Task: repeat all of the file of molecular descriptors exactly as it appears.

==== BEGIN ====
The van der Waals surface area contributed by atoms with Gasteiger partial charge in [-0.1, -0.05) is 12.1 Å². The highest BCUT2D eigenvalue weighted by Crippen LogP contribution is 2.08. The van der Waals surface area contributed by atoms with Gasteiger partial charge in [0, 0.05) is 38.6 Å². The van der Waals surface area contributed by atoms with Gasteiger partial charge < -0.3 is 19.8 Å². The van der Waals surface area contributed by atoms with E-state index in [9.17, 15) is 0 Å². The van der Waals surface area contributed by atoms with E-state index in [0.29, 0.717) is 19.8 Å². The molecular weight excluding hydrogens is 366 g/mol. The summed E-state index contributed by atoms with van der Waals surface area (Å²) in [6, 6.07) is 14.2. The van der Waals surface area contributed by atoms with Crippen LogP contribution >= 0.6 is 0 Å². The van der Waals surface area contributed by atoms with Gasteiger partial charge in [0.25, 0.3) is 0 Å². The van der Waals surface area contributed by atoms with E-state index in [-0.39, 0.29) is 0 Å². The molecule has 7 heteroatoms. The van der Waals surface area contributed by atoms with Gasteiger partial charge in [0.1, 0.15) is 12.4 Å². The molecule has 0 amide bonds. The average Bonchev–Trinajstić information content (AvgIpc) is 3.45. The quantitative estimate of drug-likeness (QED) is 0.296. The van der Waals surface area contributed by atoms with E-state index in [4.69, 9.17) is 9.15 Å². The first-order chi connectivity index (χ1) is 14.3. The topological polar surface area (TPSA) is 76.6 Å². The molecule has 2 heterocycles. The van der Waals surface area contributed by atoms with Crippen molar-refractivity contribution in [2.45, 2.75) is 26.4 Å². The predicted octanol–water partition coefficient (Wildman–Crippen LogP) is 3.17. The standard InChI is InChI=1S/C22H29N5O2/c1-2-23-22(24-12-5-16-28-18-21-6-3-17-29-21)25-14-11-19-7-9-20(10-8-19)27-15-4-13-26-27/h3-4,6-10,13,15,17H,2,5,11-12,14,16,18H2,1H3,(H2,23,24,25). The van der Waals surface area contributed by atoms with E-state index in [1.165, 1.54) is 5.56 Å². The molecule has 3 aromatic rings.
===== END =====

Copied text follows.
The van der Waals surface area contributed by atoms with Gasteiger partial charge in [-0.1, -0.05) is 12.1 Å². The highest BCUT2D eigenvalue weighted by Crippen LogP contribution is 2.08. The van der Waals surface area contributed by atoms with Gasteiger partial charge in [0, 0.05) is 38.6 Å². The van der Waals surface area contributed by atoms with Gasteiger partial charge < -0.3 is 19.8 Å². The van der Waals surface area contributed by atoms with E-state index in [9.17, 15) is 0 Å². The van der Waals surface area contributed by atoms with E-state index in [0.29, 0.717) is 19.8 Å². The molecular weight excluding hydrogens is 366 g/mol. The summed E-state index contributed by atoms with van der Waals surface area (Å²) in [6, 6.07) is 14.2. The van der Waals surface area contributed by atoms with Crippen LogP contribution >= 0.6 is 0 Å². The van der Waals surface area contributed by atoms with Gasteiger partial charge in [0.25, 0.3) is 0 Å². The van der Waals surface area contributed by atoms with E-state index in [-0.39, 0.29) is 0 Å². The molecule has 7 heteroatoms. The van der Waals surface area contributed by atoms with Gasteiger partial charge in [0.1, 0.15) is 12.4 Å². The molecule has 0 amide bonds. The average Bonchev–Trinajstić information content (AvgIpc) is 3.45. The quantitative estimate of drug-likeness (QED) is 0.296. The van der Waals surface area contributed by atoms with E-state index in [4.69, 9.17) is 9.15 Å². The first-order chi connectivity index (χ1) is 14.3. The topological polar surface area (TPSA) is 76.6 Å². The molecule has 2 heterocycles. The van der Waals surface area contributed by atoms with Crippen molar-refractivity contribution in [2.45, 2.75) is 26.4 Å². The predicted octanol–water partition coefficient (Wildman–Crippen LogP) is 3.17. The standard InChI is InChI=1S/C22H29N5O2/c1-2-23-22(24-12-5-16-28-18-21-6-3-17-29-21)25-14-11-19-7-9-20(10-8-19)27-15-4-13-26-27/h3-4,6-10,13,15,17H,2,5,11-12,14,16,18H2,1H3,(H2,23,24,25). The van der Waals surface area contributed by atoms with E-state index in [1.165, 1.54) is 5.56 Å². The molecule has 3 aromatic rings.